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A better title doesn't exist!
on March 3, 2012
I first became aware of Patton Oswalt when I saw "No Reason to Complain" when it first came out on DVD. I wasn't terribly impressed. Patton's performance felt too rushed, loud and hurried for me to really enjoy it. I'm happy to say that since then, he has become one of my most favorite comedians of all time. Each album he has released has shown his growth both as a human being and a phenomenal writing talent. Let's be truthful; NOTHING IS HARDER THAN COMEDY. Patton's perspective has grown wider, not narrower as the years have passed. Married life and fatherhood has done nothing to blunt his cynical view of the world. In fact, these life-changing events have added a slightly sweet edge to his nerdy bitterness that really helps to leaven his anger with the small graces that a happy home life can bring. He has become more confident in himself and his material, and thus even funnier.
Just compare the performances between "Feelin' Kinda Patton" and "Finest Hour." On the former album, Patton is almost berating the audience with his jokes. He yells a LOT, and it makes for a fairly bombastic experience, as if he wants to browbeat the audience into submission. On the latter album, Patton still uses volume and rage, but he's much more selective about it. He chooses the right moment for them, just as he chooses the right moment for a particularly saucy string of profanities or vulgarities. I loves me some gross humor as much as the next person, but I don't want a steady stream of it. Patton has struck the right balance and his material has developed a much wider range, both in subject matter and delivery.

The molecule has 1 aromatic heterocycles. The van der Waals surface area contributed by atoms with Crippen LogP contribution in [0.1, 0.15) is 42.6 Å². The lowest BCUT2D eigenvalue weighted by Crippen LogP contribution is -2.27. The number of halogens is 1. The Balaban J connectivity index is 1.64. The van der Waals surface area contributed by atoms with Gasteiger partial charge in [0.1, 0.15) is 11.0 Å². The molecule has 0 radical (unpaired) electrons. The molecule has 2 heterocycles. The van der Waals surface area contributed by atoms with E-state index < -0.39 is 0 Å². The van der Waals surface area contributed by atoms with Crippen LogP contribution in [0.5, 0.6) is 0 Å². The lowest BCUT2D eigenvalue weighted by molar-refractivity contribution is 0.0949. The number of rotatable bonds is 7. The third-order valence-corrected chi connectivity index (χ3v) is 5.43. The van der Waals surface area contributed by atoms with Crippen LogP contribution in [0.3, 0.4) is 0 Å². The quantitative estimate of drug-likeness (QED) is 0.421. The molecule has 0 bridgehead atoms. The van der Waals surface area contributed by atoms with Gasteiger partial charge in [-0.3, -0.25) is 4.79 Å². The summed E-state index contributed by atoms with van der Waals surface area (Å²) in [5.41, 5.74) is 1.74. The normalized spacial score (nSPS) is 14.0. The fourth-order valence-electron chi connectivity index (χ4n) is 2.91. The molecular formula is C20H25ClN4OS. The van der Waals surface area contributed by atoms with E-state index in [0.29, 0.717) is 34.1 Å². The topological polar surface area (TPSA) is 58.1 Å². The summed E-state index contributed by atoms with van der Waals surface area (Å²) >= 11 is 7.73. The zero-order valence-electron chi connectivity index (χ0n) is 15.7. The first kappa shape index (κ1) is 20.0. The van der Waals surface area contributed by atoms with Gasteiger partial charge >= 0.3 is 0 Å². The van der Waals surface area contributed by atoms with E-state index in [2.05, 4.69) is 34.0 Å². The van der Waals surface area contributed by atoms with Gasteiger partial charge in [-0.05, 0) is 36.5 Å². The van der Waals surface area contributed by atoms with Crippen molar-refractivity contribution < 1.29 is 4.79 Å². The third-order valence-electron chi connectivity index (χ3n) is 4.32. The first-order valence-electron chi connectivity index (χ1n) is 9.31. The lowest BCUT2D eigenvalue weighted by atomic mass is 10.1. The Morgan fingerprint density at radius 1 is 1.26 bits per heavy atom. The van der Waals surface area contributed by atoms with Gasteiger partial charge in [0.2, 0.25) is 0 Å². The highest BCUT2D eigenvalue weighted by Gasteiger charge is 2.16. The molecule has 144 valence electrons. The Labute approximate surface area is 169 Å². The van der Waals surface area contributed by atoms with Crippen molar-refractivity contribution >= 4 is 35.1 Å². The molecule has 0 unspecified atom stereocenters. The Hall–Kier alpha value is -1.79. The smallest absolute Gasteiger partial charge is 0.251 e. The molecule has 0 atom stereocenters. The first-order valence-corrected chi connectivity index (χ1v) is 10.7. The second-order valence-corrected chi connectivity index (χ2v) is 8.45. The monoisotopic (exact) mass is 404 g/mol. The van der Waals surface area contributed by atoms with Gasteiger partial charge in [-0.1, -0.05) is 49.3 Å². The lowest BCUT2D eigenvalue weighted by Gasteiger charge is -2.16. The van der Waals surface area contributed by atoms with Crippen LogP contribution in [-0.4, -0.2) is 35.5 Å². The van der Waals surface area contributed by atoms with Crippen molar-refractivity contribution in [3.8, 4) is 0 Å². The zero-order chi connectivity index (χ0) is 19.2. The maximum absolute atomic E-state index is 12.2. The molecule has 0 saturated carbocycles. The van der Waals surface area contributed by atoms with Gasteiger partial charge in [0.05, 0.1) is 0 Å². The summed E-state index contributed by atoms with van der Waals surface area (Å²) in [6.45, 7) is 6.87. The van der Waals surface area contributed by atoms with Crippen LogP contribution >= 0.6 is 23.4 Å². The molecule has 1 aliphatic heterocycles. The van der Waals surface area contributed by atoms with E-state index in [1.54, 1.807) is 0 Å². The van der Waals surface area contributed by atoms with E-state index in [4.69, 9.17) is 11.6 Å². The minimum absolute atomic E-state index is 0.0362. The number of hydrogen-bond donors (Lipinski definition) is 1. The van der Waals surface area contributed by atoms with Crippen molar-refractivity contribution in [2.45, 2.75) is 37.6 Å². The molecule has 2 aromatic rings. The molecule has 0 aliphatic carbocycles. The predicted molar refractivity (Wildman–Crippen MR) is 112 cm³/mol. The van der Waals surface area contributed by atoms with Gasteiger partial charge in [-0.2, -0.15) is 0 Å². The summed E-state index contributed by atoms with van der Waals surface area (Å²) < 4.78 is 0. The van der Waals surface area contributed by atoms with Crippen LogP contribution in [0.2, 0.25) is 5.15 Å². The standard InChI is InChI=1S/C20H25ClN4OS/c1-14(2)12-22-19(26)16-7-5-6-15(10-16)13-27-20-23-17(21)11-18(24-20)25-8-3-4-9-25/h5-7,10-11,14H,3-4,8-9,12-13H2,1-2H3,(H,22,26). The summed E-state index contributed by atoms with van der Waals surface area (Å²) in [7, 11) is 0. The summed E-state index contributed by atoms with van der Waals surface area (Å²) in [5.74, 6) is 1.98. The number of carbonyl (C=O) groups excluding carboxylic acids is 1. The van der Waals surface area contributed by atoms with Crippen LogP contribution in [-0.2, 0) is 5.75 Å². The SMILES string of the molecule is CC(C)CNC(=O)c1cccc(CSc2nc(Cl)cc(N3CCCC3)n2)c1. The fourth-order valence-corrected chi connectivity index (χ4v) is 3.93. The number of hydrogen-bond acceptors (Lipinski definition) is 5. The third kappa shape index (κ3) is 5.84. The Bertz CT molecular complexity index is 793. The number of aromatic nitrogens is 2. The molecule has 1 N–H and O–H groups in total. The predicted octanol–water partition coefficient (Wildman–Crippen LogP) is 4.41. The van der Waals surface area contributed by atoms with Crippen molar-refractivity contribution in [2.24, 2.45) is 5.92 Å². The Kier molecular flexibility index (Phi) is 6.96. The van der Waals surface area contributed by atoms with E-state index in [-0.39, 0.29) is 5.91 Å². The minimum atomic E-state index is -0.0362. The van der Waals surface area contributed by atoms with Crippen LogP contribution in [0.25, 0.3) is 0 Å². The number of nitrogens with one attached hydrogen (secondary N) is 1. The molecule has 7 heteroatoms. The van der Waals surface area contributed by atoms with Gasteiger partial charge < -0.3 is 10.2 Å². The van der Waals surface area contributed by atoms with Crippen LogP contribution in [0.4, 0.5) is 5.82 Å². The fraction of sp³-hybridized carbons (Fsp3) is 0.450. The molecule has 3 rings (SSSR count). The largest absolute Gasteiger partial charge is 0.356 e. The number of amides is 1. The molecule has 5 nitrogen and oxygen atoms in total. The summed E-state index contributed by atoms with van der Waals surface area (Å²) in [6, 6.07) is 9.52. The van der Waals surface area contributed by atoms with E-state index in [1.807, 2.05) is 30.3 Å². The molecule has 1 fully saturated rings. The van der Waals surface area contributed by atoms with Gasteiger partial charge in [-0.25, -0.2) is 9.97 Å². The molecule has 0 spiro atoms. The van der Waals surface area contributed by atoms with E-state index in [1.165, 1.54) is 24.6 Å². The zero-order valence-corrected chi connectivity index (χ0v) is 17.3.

There were two bits on "Finest Hour", that when I heard them for the first time I literally could not get the air in quick enough to laugh. It was as if a comedy smart bomb had been tossed down my throat and blown all the air out in one soundless gasp. My abdominal muscles cramped with pain under the strain! Asphyxiation by comedy! Who knew it was possible!
Like others have mentioned, the only thing that would make this CD better would be an accompanying DVD (like with "My Weakness Is Strong") because Patton's physical presence on stage adds further hilarity to an already superb performance.